It comes as levels on the River Derwent continue to remain high, with Silver Command – set up in civil emergencies – still in operation.
The probe will include a particular focus on the effect of rising groundwater levels –an increasing problem nationally after a series of wetter winters and more intense summer storms.
It will be launched next Thursday and is expected to report back to the North Yorkshire Flood Risk Partnership in March.
The investigation will be carried out in conjunction with a broader review of the flooding which has affected many parts of the county this year. Any lessons will then be used to inform and develop the long-term flood-risk strategy for North Yorkshire.
It will gather information and data from the public as well as all the key organisations, including Yorkshire Water, the Environment Agency and district and borough councils.
It will look at how agencies responded and worked together to manage the flood risk and how the infrastructure coped.
County Councillor Gareth Dadd, North Yorkshire’s executive member for environmental services, said: “An investigation is crucial and hopefully will shed some light on the issues we are dealing with, the things we did right and how we might best respond to any future event. As a nation we are just at the beginning of investigations into the impact of rising groundwater levels, which are likely to become an increasing problem.”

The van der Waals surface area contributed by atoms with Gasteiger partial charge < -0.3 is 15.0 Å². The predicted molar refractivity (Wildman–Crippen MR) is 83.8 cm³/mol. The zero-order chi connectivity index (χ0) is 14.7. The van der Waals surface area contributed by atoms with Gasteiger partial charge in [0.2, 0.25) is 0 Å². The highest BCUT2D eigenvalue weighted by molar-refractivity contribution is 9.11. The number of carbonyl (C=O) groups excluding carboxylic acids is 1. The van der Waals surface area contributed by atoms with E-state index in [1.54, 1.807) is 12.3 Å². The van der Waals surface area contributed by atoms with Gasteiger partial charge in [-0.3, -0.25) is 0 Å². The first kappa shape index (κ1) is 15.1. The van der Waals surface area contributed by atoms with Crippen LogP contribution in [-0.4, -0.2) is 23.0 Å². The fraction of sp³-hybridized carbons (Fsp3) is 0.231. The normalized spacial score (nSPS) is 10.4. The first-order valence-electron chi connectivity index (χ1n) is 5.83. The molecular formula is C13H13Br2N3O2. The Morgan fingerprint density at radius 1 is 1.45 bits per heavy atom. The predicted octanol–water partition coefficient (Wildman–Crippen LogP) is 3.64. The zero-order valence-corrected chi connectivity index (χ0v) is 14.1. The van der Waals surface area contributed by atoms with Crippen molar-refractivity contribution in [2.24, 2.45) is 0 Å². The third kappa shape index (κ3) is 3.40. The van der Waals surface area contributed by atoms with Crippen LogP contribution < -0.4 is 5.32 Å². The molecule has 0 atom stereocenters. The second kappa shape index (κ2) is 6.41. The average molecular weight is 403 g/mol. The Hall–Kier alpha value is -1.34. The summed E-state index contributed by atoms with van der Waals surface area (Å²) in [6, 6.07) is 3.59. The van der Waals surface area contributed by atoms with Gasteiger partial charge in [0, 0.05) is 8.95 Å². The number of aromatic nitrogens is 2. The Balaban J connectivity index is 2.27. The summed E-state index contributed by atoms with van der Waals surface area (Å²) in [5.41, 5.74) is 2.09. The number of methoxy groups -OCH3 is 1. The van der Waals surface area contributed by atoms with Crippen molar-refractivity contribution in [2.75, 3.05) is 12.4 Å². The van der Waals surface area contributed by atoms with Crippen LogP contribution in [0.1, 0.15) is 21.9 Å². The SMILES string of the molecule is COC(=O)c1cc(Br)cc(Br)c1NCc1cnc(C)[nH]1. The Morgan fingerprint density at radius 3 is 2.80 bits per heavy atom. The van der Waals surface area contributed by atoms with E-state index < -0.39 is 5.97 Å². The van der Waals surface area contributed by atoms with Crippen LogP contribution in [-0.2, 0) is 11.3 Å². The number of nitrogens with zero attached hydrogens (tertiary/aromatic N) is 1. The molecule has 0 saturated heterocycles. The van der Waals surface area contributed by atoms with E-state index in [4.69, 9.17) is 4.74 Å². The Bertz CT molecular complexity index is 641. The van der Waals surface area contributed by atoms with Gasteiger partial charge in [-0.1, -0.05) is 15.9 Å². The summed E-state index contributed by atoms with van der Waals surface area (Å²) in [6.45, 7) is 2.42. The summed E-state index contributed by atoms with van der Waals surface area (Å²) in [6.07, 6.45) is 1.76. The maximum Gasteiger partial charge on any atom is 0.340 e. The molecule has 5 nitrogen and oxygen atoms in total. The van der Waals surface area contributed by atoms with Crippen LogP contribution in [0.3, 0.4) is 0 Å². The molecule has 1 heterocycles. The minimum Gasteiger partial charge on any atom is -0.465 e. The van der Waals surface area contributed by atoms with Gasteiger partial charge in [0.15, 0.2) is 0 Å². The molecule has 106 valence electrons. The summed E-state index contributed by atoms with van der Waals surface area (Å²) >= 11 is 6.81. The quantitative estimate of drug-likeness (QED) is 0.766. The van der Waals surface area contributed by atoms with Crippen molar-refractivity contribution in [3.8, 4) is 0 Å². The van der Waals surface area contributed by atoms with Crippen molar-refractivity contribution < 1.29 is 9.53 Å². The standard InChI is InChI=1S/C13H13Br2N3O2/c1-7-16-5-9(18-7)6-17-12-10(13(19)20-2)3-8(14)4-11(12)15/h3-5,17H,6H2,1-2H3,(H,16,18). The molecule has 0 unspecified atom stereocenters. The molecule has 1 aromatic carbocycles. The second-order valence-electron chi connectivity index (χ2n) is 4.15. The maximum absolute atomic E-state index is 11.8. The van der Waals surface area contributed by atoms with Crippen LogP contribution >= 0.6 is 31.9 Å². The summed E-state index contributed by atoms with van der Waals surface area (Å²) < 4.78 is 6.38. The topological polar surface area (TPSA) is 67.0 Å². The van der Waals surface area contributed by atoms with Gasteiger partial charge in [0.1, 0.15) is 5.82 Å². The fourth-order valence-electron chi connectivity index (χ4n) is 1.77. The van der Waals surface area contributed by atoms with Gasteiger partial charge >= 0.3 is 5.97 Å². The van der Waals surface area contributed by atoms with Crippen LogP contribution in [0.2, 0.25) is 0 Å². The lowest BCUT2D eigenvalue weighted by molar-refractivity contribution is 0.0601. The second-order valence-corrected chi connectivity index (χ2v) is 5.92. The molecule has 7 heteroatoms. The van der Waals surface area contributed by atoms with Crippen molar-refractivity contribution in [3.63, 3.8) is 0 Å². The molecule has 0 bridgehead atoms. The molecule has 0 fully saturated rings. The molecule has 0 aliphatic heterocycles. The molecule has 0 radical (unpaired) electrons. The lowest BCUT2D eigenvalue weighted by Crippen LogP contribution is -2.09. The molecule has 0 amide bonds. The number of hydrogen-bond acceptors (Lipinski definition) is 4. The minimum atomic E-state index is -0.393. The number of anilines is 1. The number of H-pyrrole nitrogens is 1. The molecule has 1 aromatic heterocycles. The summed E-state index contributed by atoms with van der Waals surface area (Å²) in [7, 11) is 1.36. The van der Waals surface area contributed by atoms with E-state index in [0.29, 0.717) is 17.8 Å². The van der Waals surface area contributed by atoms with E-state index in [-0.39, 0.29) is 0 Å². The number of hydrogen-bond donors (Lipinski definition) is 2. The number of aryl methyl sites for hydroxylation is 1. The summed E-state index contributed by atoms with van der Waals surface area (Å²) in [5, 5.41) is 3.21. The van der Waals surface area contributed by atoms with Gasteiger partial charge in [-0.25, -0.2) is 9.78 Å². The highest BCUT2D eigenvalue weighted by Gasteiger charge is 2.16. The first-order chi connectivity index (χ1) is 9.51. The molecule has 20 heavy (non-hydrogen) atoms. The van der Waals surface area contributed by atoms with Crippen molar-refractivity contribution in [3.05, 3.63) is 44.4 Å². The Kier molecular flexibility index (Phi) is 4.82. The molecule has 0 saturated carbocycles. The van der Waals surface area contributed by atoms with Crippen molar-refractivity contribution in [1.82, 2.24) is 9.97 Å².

Tony Hemesley, an Old Malton resident and former chairman of Ryedale District Council, said: “The efforts of the Environment Agency and fire service were very well co-ordinated.
“We had seven pumps putting six to seven thousand litres of water a minute back into the river but the river is only 40 per cent of the problem.
“We need a permanent pump from the culvert into the river.
“That means the water could be pumped out before the road flooded.”
Norton resident Howard Keal, whose property was threatened with sewage water, has written to Ofwat and Yorkshire Water on behalf of residents in St Nicholas Street, Derwent Terrace, Brunswick Terrace and Church Street whose homes have repeatedly been subjected to flooding.
He said: “Yorkshire Water is responsible for the Victorian drainage system that allows surface water to combine with sewage. The business is responsible for the investment needed to stop this happening – and we urge Ofwat to step in to make that clear to Yorkshire Water.”
A spokesman for Yorkshire Water said a multi-agency operation involving the council, Environment Agency and emergency services had done everything it could to “protect people from flooding and tackle flooding where it did occur following the heavy and prolonged rainfall across the region”.
“Thanks to the efforts of all involved, hundreds of properties which otherwise would have flooded, didn’t.
“However, clearly there’s still more to do, and as a partnership we’re committed to doing just that.
“Now that we’ve concluded our emergency response, we’re working together to carry out a full and thorough investigation into the causes of flooding in Norton.”